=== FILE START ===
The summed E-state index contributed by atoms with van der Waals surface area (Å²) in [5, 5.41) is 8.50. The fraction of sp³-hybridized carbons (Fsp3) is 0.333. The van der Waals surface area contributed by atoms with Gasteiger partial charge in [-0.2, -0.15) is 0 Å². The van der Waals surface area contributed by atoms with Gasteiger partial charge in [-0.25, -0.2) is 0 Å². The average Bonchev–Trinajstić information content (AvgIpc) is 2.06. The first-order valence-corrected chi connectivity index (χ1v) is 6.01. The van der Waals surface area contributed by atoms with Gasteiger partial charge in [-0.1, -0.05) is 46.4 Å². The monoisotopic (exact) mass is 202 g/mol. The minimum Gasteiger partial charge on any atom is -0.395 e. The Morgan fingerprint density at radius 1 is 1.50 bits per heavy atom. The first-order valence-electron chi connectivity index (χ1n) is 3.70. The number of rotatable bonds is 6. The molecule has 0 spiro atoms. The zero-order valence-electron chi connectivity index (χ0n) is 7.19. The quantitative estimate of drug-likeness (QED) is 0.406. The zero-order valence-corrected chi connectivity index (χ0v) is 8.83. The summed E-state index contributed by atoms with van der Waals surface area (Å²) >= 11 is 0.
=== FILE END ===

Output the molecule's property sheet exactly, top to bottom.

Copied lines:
The summed E-state index contributed by atoms with van der Waals surface area (Å²) in [5, 5.41) is 8.50. The fraction of sp³-hybridized carbons (Fsp3) is 0.333. The van der Waals surface area contributed by atoms with Gasteiger partial charge in [-0.2, -0.15) is 0 Å². The van der Waals surface area contributed by atoms with Gasteiger partial charge in [-0.25, -0.2) is 0 Å². The average Bonchev–Trinajstić information content (AvgIpc) is 2.06. The first-order valence-corrected chi connectivity index (χ1v) is 6.01. The van der Waals surface area contributed by atoms with Gasteiger partial charge in [-0.1, -0.05) is 46.4 Å². The monoisotopic (exact) mass is 202 g/mol. The minimum Gasteiger partial charge on any atom is -0.395 e. The Morgan fingerprint density at radius 1 is 1.50 bits per heavy atom. The first-order valence-electron chi connectivity index (χ1n) is 3.70. The number of rotatable bonds is 6. The molecule has 0 spiro atoms. The zero-order valence-electron chi connectivity index (χ0n) is 7.19. The quantitative estimate of drug-likeness (QED) is 0.406. The zero-order valence-corrected chi connectivity index (χ0v) is 8.83. The summed E-state index contributed by atoms with van der Waals surface area (Å²) >= 11 is 0.